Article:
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Schoolboy’s petition for Skibb skate park yields real results

Tuesday, 12th March, 2019 11:55am

Story by Jackie Keogh
Schoolboy’s petition for Skibb skate park yields real results

Rowan Lawlor had to seek out safe places to use his skateboard so he started a petition last October.

A 12-year-old schoolboy’s decision to start an online petition has been instrumental in securing a skate park for Skibbereen –with a €60,000 boost.

Rowan Lawlor, who is in sixth class at the local gaelscoil, was as surprised as anyone when the petition he started, last October, garnered over 1,300 signatures in a few short weeks.

It wasn’t just young people who signed the petition but adults and parents too – all of whom thought it was a great idea to provide a safe environment for young people to meet, socialise and exercise.

At a pre-Christmas meeting of the West Cork Municipal District, Mac Dara O h-Icí, a senior executive officer with Cork County Council, indicated that Rowan was ‘pushing an open door.’ 

But it was only at a Council meeting in Dunmanway on Monday that Mr O h-Icí was in a position to confirm that the local authority has set aside €60,000 for a new skate park, which is to be developed at either the Marsh Road, or the green area adjacent to the town’s playground.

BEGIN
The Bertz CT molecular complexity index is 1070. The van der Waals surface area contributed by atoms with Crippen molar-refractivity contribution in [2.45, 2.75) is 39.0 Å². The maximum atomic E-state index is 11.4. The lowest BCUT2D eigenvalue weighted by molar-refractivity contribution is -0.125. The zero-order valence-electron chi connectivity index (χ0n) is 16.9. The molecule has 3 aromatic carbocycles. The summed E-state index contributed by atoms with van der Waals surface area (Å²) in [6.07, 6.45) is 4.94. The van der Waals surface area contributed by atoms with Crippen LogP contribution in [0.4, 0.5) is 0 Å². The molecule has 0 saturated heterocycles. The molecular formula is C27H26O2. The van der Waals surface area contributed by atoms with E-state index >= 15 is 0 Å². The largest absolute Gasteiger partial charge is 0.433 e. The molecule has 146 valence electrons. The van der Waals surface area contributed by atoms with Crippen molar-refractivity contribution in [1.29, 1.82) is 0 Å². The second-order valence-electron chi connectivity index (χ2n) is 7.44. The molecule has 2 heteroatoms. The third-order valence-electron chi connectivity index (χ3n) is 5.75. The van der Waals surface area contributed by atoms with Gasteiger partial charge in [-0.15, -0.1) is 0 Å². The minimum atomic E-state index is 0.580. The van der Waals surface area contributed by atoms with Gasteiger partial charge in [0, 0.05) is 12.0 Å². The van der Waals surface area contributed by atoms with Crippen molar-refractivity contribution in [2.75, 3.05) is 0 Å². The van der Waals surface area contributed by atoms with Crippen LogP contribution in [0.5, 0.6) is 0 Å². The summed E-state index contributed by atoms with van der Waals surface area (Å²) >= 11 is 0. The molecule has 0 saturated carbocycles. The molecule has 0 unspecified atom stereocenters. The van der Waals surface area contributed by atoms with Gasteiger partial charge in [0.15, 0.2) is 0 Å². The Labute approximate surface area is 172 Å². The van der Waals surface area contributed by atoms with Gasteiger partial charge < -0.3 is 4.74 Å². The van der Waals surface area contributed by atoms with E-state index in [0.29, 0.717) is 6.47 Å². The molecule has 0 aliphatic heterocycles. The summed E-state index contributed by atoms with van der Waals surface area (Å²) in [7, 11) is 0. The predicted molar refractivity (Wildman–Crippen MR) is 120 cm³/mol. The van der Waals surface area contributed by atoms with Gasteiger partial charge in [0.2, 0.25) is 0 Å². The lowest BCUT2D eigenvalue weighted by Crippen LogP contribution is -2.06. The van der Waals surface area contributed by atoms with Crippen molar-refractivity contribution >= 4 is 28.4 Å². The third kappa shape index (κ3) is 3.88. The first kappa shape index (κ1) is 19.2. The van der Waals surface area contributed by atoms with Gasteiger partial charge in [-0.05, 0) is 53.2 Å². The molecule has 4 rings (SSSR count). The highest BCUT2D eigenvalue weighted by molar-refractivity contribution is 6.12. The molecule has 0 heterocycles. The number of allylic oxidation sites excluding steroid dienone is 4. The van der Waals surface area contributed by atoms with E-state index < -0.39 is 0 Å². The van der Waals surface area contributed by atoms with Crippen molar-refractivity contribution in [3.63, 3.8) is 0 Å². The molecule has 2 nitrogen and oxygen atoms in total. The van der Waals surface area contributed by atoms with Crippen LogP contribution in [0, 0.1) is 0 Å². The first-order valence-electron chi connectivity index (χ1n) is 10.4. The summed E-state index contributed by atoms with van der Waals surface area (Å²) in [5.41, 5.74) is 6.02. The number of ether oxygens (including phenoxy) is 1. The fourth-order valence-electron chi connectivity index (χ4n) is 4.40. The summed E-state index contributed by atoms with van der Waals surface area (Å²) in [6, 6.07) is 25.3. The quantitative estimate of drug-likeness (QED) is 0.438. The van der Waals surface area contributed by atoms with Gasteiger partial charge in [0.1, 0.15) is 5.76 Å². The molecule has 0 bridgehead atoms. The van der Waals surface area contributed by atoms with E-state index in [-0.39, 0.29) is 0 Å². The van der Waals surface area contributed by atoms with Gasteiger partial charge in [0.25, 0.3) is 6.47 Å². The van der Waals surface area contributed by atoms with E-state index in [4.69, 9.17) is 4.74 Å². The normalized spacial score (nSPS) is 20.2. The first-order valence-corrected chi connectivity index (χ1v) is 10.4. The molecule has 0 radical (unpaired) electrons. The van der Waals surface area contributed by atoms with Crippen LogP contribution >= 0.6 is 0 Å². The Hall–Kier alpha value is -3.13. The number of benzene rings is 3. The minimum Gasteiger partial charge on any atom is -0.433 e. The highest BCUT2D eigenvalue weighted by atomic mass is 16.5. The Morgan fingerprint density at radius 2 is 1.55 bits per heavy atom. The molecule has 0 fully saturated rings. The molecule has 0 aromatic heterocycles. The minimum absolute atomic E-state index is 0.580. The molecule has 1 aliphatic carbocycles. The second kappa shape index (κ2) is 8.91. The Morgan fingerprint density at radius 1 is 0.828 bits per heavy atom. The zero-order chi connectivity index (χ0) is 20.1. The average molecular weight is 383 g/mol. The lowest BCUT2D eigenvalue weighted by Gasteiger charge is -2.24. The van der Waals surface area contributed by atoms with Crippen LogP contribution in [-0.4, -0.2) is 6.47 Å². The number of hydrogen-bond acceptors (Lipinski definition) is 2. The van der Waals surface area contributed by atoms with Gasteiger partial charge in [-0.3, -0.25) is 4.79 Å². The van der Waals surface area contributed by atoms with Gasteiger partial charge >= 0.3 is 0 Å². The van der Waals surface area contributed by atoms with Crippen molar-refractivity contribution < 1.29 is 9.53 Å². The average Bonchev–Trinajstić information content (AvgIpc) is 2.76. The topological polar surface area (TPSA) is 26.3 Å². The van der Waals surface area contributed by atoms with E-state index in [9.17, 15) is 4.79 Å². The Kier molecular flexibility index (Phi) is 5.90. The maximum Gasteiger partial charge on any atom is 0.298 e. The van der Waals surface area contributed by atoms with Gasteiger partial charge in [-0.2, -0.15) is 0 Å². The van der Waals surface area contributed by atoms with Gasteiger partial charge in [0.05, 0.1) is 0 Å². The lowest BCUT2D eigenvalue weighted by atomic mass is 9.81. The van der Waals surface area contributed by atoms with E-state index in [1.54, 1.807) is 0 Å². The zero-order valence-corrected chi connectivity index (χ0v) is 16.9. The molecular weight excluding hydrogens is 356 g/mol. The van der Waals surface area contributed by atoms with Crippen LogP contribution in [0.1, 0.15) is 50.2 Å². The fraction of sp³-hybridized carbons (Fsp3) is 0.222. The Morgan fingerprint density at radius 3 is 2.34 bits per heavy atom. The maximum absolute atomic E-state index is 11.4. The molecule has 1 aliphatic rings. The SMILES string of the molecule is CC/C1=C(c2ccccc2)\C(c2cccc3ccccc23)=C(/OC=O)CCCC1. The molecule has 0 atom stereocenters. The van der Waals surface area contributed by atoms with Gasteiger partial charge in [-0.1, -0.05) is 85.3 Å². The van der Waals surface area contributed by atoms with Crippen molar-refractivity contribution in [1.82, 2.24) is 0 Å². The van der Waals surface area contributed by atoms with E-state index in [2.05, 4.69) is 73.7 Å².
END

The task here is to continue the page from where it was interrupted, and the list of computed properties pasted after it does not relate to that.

When he heard the news, Rowan said he was delighted. As someone who skates to and from school, and spends much of his free time at the weekend skateboarding, he said it will be brilliant not to have to spend time searching out safe places where he and his friends can meet to have fun and not bother anyone.

Cllr Mary Hegarty (FG) said the green area next to the playground would be the better option because it would keep families together. 

‘Not every child is into soccer or GAA and we need more facilities like this,’ she said. 

Cllr Paul Hayes (SF) said Clonakilty would like one too. Meanwhile, Cllr Christopher O’Sullivan (FF) paid tribute to Rowan Lawlor, saying: ‘This is a perfect example of young people leading the way and showing us how to get things done. Through his petition, Rowan ignited a spark, and the Council responded.’